Heightened Meaning in the Middle East, Part One

by bria4123 on October 7, 2011

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Flying over the Holy Land is dramatic, even at 35,000 feet. You see long stretches of tan with no other colors. No vegetation or clouds, just pure desolation that threatens to engulf you, even at this soaring altitude.

 

The monotony is broken by jagged mountains that seem as hostile to life as the sands. This isn’t the Greek measured landscape, with clear distinctions between coastline and land, and between valleys and wild uplands. You’re entering a different world.

This landscape is overwhelming, and you respond to it with a sense of awe, and by venerating the creator of all things. There’s less Greek love of balance here. The logic of this land is more all-or-nothing. Many Ancient Greeks liked checks and balances in the universe. The Olympians bickered with each other, but nobody ever completely won. Zeus was king, but other gods did things behind his back.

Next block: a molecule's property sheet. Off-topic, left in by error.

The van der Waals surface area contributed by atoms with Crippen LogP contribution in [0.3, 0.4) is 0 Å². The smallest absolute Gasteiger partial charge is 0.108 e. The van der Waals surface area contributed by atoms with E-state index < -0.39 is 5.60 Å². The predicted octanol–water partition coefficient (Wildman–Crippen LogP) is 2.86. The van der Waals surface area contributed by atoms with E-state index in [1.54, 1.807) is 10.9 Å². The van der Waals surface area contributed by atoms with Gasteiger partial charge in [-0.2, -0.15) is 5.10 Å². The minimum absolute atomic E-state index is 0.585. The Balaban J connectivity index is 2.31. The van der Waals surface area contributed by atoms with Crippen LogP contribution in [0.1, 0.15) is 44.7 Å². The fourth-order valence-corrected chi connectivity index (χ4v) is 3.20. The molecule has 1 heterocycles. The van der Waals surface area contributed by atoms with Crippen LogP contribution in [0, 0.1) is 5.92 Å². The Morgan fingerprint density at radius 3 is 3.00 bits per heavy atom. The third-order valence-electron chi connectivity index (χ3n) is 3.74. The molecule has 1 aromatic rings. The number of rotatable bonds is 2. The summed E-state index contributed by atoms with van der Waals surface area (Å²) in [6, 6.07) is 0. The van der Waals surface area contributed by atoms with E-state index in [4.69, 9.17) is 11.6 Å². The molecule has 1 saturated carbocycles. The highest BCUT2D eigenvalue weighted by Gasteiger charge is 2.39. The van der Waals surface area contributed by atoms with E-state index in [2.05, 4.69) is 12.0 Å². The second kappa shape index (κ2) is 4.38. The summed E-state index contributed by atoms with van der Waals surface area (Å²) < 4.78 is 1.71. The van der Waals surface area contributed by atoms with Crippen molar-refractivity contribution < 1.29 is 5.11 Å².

But most of the Holy Land is not a place of abstract geometric shapes and clear lines. It’s under the infinite power of the sky and the earth. When the sun shines, it’s scorching. When the rain comes, it’s a dramatic break. When the crops grow, it’s a miracle. A change in weather reflects the glorious and overwhelming power behind it. A change in natural landscape from desert to fertile plain also highlights the infinitely magnificent. God is great!

This land spawned three great religions that stress the centrality of one god. Each religion is infinitely rich when you try to see it in its own terms. Many other cultures emphasize other ideas of divinity. Africans, Indians and Chinese have also conceived of a god who created all things, but He shares powers with many other gods. The three great Middle Eastern religions have concentrated on one god and his unity.

This is one of the most influential ideas humanity has embraced, and three beautiful varities emerged in this region. I explored the Middle East after traveling in India and Southeast Asia. From this perspective, the three great religions seemed more alike than different–brothers rather than adversaries. The immense history and creativity of this region filled me with as much awe as the land did. You can experience some of the Middle East’s soul in the next post.

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